Singapore and Indonesia combine to tackle haze problem in city

Published on : Tuesday, May 17, 2016

Singapore  tackle haze problemThe cooperation between Singapore and Indonesia to combat the region’s haze problems seems to have taken a turn for the worse.

 

Indonesia’s Minister of the Environment and Forestry, Dr Siti Nurbaya, said her ministry is currently reviewing all existing and planned bilateral cooperation with Singapore.

 
She added that some existing areas of collaboration under her purview would definitely be terminated, according to independent environmental news portal, foresthints.

 

 

Her comments follow a statement from Singapore’s National Environment Agency (NEA) last Wednesday which said that a court warrant had been issued against a director working for an Indonesian company suspected of contributing to the 2015 haze.

 

 

The next time the director enters Singapore, he or she would be detained by NEA officers under the Transboundary Haze Pollution Act (THPA), which gives local authorities powers to press charges against a director or a company not based in Singapore.

 

 

Both countries’ foreign affairs ministries also weighed in on the warrant issued by NEA.

 

 

Indonesia’s Foreign Ministry said last Thursday that it had “strongly protested” NEA’s action through its embassy in Singapore.

 

 

The next day, the Ministry of Foreign Affairs (MFA) in Singapore issued an official media statement on its website, saying it had not received any representation from the Indonesian Embassy.

 

 

The MFA statement added that the “THPA is consistent with international law, which allows a country to take appropriate action to protect itself from external acts which cause harm within the country. It does not encroach upon the sovereignty of any specific country”.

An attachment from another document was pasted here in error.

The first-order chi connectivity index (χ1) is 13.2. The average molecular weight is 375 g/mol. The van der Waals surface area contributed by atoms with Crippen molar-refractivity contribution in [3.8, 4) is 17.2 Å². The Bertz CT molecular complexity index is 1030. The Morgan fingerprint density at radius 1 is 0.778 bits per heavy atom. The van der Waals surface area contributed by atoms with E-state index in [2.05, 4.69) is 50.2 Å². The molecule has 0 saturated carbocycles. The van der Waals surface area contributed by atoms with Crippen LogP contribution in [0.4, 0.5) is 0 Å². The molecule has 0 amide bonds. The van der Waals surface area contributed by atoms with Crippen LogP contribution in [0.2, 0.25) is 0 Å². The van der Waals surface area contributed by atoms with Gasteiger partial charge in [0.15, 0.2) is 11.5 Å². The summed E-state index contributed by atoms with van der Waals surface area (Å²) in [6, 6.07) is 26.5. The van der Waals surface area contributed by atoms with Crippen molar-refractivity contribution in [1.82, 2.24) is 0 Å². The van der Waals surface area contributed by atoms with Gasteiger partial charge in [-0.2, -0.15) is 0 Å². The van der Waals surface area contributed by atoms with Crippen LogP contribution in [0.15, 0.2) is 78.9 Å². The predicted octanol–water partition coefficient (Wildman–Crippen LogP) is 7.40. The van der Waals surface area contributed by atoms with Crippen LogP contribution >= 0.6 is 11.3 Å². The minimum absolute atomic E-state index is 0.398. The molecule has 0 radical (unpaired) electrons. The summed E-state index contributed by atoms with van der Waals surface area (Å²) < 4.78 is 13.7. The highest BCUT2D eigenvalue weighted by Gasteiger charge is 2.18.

The Indonesian Foreign Ministry insisted that its official complaint on the planned prosecution of the director had been sent through the Indonesian embassy in Singapore.

 

 

This is not the first time the THPA has been enforced. The NEA has issued six preventive measures notices to Indonesian companies although there has not been any convictions yet.

 

 

The THPA was passed in Singapore in 2014 and seeks to enhance Singapore’s ability to deal with transboundary haze. Under the Act, companies found guilty of causing haze can be fined up to S$2 million, even if they are based outside of Singapore.

 

 

Through the THPA, NEA is empowered to investigate and gather evidence into haze pollution, which is defined to have occurred if the 24-hour PSI (Pollutant Standards Index) is above 101 for at least 24 continuous hours.

 

 

Indonesia’s efforts to curb haze
Indonesia was the last country in South-east Asia to ratify the Asean (Association of the South East Asian Nations) Agreement on Haze Pollution in 2014.The 10 members of Asean had signed the agreement in June 2002 but Indonesia ratified it only 12 years later, four years later than any other member country.

 

 

Under the agreement, countries must cooperate in developing and implementing measures to prevent, monitor and mitigate transboundary haze pollution; and respond promptly to a request by a state that may be affected by transboundary haze.

 

 

Besides ratifying the Agreement on Haze Pollution in 2014, Indonesian President Joko Widodo also set up a Peatland Restoration Agency in January this year, which aims to restore 2 million hectares of peatland in seven provinces within five years.

 

 

The agency’s head, Nazir Foead, assured that there was “zero chance” that last year’s haze crisis would be repeated this year.

 

 

Between September and October last year, the PSI had nearly hit the 2,000 mark a couple of times in Indonesia, more than five times above the “hazardous” air quality base level of 350. During this same period, the 24-hour PSI in Singapore hit a high of 322, which is in the hazardous levels.

 

 

Scientists quoted by the US National Aeronautics and Space Administration (NASA) NASA said the 2015’s fires paced well ahead of anything seen since 1997-1998, when Indonesia’s fires were considered a global catastrophe.

 

 

What happened last year had “shocked” the Indonesian Government, said Nazir to reporters at the sidelines of the Dialogue on Sustainable World Resources held in Singapore on April 15.

 

 

Nazir had also promised multiple steps to tackle the issue. “We are not in a denial stage anymore, we’re in a stage of correcting the mistakes of the past.”

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